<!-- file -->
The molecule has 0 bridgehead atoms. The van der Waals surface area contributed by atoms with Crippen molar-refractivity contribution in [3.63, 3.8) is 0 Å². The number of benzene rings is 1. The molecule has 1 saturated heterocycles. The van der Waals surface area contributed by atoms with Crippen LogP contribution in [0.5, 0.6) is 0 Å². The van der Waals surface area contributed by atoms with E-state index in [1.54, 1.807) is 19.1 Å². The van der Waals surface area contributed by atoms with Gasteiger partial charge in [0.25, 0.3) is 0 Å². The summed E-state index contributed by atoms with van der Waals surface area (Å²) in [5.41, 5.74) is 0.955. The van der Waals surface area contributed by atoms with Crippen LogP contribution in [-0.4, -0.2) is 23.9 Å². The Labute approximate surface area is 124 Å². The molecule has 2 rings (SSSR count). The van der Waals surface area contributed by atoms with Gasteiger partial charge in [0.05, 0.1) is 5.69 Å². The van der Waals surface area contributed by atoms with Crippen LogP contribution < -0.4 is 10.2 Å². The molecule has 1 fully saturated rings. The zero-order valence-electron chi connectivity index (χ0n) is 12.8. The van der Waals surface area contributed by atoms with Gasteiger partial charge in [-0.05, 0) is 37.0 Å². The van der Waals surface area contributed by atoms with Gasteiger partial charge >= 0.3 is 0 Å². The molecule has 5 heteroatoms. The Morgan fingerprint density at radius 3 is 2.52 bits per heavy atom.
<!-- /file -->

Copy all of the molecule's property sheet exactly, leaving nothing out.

The molecule has 0 bridgehead atoms. The van der Waals surface area contributed by atoms with Crippen molar-refractivity contribution in [3.63, 3.8) is 0 Å². The number of benzene rings is 1. The molecule has 1 saturated heterocycles. The van der Waals surface area contributed by atoms with Crippen LogP contribution in [0.5, 0.6) is 0 Å². The van der Waals surface area contributed by atoms with E-state index in [1.54, 1.807) is 19.1 Å². The van der Waals surface area contributed by atoms with Gasteiger partial charge in [0.25, 0.3) is 0 Å². The summed E-state index contributed by atoms with van der Waals surface area (Å²) in [5.41, 5.74) is 0.955. The van der Waals surface area contributed by atoms with Crippen LogP contribution in [-0.4, -0.2) is 23.9 Å². The Labute approximate surface area is 124 Å². The molecule has 2 rings (SSSR count). The van der Waals surface area contributed by atoms with Gasteiger partial charge in [0.05, 0.1) is 5.69 Å². The van der Waals surface area contributed by atoms with Crippen LogP contribution < -0.4 is 10.2 Å². The molecule has 1 fully saturated rings. The zero-order valence-electron chi connectivity index (χ0n) is 12.8. The van der Waals surface area contributed by atoms with Gasteiger partial charge in [-0.05, 0) is 37.0 Å². The van der Waals surface area contributed by atoms with Gasteiger partial charge >= 0.3 is 0 Å². The molecule has 5 heteroatoms. The Morgan fingerprint density at radius 3 is 2.52 bits per heavy atom.